The purpose of this quantitative study was to identify the relationship between culture, family socioeconomic status and community infrastructure to financial knowledge and behavior of Native American high school students in Montana, New Mexico, and South Dakota. A secondary analysis of survey data gathered in the 2008 Oweesta Jump$tart Study was analyzed by conducting an ANOVA comparison of means. The National Jump$tart survey was administered at high schools with a high population of Native American students in Montana, New Mexico and South Dakota. In the original study, questions were added to the survey instrument to collect demographic data. This dissertation is a detailed analysis of the research findings and literature related to financial literacy, financial education, financial behavior, Native American culture, family socioeconomic status and community infrastructure. The theoretical foundation for this study is based on Bandura’s social learning theory with the premise that learning occurs through reciprocal interaction of environmental, behavioral and personal factors. Results of this study found a relationship between culture, family socioeconomic status and community infrastructure and financial knowledge. A weak relationship was found between financial behavior and the independent variables. The researcher recommends using findings to develop a financial education curriculum that incorporates collaboration with families and community to provide an opportunity to increase financial literacy skills of Native American high school students. Further study is suggested to determine influences on financial behavior.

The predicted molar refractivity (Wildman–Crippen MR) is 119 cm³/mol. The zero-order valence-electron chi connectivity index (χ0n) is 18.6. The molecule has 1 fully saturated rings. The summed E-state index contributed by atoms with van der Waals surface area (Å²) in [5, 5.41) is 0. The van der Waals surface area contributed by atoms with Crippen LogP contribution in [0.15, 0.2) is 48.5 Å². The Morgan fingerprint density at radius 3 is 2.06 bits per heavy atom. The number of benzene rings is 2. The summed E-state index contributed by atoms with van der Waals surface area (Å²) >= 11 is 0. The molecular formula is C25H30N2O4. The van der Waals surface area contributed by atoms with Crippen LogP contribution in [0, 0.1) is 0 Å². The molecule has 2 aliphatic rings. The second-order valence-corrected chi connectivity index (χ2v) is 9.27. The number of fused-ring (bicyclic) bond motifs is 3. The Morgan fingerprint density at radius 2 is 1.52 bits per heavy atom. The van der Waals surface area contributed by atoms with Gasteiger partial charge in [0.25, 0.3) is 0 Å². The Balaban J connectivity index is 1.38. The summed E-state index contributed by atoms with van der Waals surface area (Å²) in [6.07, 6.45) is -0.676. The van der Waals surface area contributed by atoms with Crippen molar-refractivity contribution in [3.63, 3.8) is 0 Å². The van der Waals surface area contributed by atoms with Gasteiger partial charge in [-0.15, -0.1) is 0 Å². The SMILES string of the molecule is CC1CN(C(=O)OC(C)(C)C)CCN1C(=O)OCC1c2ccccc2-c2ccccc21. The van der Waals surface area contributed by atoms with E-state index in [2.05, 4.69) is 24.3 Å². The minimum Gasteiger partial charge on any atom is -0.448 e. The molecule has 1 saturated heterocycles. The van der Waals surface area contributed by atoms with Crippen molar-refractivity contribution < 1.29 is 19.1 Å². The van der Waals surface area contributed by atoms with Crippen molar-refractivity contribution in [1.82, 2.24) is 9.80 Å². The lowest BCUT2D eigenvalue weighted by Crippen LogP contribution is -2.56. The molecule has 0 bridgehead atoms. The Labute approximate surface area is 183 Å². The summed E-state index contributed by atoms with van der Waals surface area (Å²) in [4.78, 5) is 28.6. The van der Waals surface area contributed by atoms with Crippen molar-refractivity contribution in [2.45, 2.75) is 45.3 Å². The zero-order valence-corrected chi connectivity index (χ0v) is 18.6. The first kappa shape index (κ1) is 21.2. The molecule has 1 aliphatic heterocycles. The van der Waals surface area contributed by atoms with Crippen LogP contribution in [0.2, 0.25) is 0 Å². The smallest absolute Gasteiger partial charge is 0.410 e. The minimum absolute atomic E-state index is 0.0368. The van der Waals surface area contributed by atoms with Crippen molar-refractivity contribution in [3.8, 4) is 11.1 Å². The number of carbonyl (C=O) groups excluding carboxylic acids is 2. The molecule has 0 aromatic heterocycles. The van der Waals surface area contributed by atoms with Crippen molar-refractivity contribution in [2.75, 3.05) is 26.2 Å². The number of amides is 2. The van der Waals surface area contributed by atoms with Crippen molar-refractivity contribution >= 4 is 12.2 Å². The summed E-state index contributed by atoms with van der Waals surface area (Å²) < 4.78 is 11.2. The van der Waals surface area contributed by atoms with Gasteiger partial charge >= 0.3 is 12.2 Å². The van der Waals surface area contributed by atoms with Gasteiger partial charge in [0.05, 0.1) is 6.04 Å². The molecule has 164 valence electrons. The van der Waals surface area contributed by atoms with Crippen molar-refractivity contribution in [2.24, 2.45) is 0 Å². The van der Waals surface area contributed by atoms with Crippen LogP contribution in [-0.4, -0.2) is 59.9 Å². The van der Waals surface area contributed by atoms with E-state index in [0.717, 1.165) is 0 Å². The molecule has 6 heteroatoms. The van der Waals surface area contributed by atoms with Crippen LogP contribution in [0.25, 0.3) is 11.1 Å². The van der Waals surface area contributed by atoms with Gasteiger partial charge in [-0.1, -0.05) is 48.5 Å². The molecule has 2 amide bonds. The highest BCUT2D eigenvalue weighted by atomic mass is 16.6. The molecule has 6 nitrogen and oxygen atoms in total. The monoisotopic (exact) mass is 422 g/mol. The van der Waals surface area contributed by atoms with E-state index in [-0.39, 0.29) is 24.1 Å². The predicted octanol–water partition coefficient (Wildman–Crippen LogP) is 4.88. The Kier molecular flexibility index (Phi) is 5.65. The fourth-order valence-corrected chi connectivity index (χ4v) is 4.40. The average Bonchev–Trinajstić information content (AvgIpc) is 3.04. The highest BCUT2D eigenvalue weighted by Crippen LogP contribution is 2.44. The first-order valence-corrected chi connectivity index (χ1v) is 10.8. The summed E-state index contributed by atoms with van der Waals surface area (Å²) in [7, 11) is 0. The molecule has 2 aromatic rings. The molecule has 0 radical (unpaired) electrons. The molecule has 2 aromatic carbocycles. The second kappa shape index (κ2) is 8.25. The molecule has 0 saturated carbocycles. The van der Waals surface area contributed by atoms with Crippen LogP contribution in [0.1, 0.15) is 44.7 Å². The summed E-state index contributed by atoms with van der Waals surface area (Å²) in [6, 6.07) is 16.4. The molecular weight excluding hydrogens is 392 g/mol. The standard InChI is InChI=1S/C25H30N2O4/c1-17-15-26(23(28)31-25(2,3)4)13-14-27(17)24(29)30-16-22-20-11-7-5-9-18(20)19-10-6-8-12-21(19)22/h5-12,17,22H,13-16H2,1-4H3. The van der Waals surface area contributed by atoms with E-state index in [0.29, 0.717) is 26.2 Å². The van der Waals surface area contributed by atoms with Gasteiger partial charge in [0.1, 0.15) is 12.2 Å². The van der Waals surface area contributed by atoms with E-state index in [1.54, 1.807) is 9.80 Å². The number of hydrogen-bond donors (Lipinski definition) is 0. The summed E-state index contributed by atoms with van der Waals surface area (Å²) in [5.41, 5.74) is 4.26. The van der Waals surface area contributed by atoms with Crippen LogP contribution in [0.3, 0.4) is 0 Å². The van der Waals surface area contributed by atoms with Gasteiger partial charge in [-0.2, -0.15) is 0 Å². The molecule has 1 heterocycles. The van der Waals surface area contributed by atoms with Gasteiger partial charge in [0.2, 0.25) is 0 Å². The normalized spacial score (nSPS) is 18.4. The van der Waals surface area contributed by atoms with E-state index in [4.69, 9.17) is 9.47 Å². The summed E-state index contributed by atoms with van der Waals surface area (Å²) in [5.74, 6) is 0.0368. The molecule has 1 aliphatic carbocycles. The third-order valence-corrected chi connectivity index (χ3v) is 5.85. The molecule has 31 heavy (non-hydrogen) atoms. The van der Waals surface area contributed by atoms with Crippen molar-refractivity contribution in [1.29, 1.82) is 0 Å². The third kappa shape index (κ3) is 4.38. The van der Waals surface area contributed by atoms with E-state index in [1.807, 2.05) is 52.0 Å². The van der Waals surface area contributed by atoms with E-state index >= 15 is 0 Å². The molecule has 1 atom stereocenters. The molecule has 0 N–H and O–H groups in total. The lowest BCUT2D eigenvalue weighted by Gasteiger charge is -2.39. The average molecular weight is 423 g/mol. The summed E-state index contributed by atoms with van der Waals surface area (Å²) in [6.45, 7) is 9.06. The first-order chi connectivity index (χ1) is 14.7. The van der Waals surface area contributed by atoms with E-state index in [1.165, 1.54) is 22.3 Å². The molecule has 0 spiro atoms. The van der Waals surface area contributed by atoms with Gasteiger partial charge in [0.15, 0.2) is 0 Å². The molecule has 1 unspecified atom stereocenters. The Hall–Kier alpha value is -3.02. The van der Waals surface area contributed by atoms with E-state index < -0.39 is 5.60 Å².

|Advisor:||Bosselman, Robert, Swanson, Patricia|
|Commitee:||Shelley, Mack, Stenberg-Nichols, Laurie, Torrie, Margaret|
|School:||Iowa State University|
|Department:||Apparel, Educational Studies and Hospitality Management|
|School Location:||United States -- Iowa|
|Source:||DAI-A 71/06, Dissertation Abstracts International|
|Subjects:||Education finance, Secondary education, Native American studies|
|Keywords:||Culture, Financial behavior, Financial knowledge, Financial literacy, Native American|
Copyright in each Dissertation and Thesis is retained by the author. All Rights Reserved
The supplemental file or files you are about to download were provided to ProQuest by the author as part of a
dissertation or thesis. The supplemental files are provided "AS IS" without warranty. ProQuest is not responsible for the
content, format or impact on the supplemental file(s) on our system. in some cases, the file type may be unknown or
may be a .exe file. We recommend caution as you open such files.
Copyright of the original materials contained in the supplemental file is retained by the author and your access to the
supplemental files is subject to the ProQuest Terms and Conditions of use.
Depending on the size of the file(s) you are downloading, the system may take some time to download them. Please be